Data_Sheet_2_Correlation of Phenotype–Genotype and Protein Structure in RYR1-Related Myopathy.PDF
Next generation sequencing results in an explosive identification of rare variants of RYR1, making the correlation between phenotype and genotype complicated. We analyzed the data of 33 patients with RYR1-related myopathy, attempting to elucidate correlations between phenotype, genotype, and protein structure of RyR1.Methods
Clinical, histopathologic, and genetic data were evaluated, and variants were mapped to the cryo-EM RyR1 structure. The three-dimensional structure of the variant on RyR1 was analyzed.Results
The clinical spectrum was highly variable regardless of the mode of inheritance. Recessive variations were associated with more severe feeding problems and respiratory insufficiency in infancy (p < 0.05). Forty pathogenic and likely pathogenic variations were identified, and 14 of them were novel. Missense was the most common variation type regardless of inheritance mode. Arginine (15/45) was the most frequently involved residue. All but one dominant variation clustered in Pore forming and pVSD domains, while recessive variations enriched in Bsol (7/25) and SPRYs (6/25) domains. Analysis of the spatial structure of variants showed that dominant variants may impact RyR1 mainly by breaking down hydrogen or electrovalent bonds (10/21); recessive variants located in different domains may impact the function of RyR1 through different pathways. Variants located in RyR1 coupling sites (PY1&2 and the outermost of Bsol) may cause the most severe clinical manifestation.Conclusion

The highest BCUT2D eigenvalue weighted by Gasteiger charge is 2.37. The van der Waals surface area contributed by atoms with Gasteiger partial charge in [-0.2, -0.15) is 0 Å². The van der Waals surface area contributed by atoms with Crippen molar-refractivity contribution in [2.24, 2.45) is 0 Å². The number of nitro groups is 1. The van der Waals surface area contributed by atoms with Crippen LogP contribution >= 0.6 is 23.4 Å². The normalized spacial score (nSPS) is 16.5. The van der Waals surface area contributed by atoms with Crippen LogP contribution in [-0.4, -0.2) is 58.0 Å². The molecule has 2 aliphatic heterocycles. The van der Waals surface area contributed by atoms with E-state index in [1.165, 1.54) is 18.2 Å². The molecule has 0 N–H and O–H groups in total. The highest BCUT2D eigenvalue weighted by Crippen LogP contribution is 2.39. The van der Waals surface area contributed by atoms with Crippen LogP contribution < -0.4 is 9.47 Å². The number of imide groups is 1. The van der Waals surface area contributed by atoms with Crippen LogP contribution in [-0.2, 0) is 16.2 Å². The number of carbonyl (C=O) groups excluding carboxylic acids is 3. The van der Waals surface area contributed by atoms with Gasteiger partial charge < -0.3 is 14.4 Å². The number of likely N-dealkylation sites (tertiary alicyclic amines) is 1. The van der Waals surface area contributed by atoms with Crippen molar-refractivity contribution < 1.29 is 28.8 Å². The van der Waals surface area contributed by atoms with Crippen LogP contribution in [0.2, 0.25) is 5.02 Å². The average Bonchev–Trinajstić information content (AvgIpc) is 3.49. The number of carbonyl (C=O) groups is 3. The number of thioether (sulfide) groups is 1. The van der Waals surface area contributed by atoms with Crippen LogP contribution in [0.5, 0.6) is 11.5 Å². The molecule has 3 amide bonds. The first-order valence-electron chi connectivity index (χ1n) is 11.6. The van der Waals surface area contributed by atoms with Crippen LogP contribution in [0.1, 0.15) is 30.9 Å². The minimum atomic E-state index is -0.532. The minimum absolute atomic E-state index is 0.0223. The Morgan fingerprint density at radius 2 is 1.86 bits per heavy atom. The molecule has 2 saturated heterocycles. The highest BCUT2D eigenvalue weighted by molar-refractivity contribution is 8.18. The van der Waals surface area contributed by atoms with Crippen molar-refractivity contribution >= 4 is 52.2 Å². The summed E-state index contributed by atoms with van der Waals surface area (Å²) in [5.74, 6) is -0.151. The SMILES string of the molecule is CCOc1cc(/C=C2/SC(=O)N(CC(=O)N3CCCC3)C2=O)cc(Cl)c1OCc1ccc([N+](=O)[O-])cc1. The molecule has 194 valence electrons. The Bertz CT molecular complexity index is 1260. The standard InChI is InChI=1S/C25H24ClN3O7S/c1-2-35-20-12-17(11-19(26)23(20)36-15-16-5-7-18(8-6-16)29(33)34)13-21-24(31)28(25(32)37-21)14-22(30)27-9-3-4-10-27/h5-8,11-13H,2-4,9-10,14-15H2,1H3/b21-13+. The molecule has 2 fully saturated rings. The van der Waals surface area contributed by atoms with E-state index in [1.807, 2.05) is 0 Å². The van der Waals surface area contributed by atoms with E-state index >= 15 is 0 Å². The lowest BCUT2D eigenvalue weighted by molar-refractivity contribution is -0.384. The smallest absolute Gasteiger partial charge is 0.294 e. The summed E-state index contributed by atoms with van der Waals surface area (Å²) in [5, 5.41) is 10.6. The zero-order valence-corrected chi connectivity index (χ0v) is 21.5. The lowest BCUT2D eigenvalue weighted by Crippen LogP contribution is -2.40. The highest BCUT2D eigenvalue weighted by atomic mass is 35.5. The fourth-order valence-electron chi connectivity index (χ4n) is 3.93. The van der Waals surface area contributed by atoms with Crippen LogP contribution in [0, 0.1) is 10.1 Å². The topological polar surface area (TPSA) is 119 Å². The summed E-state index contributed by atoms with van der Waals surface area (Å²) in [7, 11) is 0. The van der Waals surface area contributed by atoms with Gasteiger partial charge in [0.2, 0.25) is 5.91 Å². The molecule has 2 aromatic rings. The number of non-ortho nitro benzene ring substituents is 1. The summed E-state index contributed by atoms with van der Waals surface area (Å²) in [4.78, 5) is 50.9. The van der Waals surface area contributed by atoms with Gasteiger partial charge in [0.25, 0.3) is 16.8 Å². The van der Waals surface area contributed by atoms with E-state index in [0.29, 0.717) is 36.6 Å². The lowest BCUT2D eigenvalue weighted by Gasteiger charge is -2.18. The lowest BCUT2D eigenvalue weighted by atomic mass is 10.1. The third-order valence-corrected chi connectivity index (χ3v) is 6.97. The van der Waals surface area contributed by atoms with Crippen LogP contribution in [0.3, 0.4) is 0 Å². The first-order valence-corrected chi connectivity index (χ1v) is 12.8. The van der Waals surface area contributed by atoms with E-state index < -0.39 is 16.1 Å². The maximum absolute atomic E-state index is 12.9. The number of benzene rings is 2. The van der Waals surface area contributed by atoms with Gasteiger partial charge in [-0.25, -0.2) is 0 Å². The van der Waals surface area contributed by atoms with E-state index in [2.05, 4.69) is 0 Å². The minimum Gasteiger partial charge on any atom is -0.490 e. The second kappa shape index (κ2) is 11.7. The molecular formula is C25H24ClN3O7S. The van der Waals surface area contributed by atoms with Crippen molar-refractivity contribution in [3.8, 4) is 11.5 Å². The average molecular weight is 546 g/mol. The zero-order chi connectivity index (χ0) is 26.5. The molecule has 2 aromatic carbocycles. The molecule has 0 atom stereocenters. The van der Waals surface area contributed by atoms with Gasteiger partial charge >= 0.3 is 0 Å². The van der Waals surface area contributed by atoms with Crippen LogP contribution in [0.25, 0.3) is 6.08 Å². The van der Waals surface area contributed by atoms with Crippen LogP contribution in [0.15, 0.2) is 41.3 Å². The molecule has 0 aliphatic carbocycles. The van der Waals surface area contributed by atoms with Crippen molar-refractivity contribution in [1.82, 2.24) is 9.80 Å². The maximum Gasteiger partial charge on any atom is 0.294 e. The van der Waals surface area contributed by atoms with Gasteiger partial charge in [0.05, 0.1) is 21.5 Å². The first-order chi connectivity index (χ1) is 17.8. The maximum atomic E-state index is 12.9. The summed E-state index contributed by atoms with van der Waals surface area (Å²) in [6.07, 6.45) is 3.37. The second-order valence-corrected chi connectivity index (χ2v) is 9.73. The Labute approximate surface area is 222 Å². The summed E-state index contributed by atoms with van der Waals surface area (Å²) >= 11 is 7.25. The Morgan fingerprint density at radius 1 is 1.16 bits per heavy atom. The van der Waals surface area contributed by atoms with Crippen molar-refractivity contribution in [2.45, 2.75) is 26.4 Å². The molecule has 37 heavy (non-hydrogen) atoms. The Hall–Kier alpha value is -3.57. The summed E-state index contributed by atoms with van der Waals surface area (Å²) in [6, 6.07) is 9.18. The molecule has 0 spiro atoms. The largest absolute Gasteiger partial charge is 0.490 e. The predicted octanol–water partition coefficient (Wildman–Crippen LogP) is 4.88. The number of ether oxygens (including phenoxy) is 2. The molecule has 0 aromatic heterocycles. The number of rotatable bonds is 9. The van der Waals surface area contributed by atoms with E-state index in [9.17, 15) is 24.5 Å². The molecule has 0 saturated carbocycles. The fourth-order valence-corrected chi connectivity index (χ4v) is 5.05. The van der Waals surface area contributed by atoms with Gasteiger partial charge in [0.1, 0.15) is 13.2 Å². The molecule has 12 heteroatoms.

Clinical diversity of RYR1-related myopathy was impacted by the inheritance mode, variation type, and variant location. Dominant and recessive variants have different sensitive domains impacting the function of RyR1 through different pathways.